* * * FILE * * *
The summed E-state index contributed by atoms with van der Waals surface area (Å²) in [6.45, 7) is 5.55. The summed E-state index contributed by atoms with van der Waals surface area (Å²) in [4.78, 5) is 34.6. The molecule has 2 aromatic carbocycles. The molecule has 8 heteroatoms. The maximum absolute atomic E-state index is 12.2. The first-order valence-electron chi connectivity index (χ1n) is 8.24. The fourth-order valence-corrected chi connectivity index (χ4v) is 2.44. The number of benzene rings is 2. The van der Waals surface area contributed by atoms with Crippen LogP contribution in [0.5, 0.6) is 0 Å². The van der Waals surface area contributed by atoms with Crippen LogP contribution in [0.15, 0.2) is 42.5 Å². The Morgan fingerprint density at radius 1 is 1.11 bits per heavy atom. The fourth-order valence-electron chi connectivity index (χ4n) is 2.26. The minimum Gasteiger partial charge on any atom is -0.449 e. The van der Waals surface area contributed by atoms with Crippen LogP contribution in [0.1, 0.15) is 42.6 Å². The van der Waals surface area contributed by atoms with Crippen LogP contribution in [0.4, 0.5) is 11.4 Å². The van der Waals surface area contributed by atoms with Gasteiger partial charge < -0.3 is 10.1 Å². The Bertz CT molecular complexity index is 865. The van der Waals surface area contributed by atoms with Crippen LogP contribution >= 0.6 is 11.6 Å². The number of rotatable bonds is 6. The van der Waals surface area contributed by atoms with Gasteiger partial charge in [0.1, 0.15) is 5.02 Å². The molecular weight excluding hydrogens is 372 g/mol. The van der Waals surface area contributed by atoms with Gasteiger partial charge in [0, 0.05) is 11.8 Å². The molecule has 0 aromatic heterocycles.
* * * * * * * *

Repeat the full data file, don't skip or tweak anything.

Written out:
The summed E-state index contributed by atoms with van der Waals surface area (Å²) in [6.45, 7) is 5.55. The summed E-state index contributed by atoms with van der Waals surface area (Å²) in [4.78, 5) is 34.6. The molecule has 2 aromatic carbocycles. The molecule has 8 heteroatoms. The maximum absolute atomic E-state index is 12.2. The first-order valence-electron chi connectivity index (χ1n) is 8.24. The fourth-order valence-corrected chi connectivity index (χ4v) is 2.44. The number of benzene rings is 2. The van der Waals surface area contributed by atoms with Crippen LogP contribution in [0.5, 0.6) is 0 Å². The van der Waals surface area contributed by atoms with Crippen LogP contribution in [0.15, 0.2) is 42.5 Å². The Morgan fingerprint density at radius 1 is 1.11 bits per heavy atom. The fourth-order valence-electron chi connectivity index (χ4n) is 2.26. The minimum Gasteiger partial charge on any atom is -0.449 e. The van der Waals surface area contributed by atoms with Crippen LogP contribution in [0.1, 0.15) is 42.6 Å². The van der Waals surface area contributed by atoms with Crippen LogP contribution in [0.4, 0.5) is 11.4 Å². The van der Waals surface area contributed by atoms with Gasteiger partial charge < -0.3 is 10.1 Å². The Bertz CT molecular complexity index is 865. The van der Waals surface area contributed by atoms with Crippen LogP contribution >= 0.6 is 11.6 Å². The number of rotatable bonds is 6. The van der Waals surface area contributed by atoms with Gasteiger partial charge in [0.1, 0.15) is 5.02 Å². The molecular weight excluding hydrogens is 372 g/mol. The van der Waals surface area contributed by atoms with Gasteiger partial charge in [0, 0.05) is 11.8 Å². The molecule has 0 aromatic heterocycles.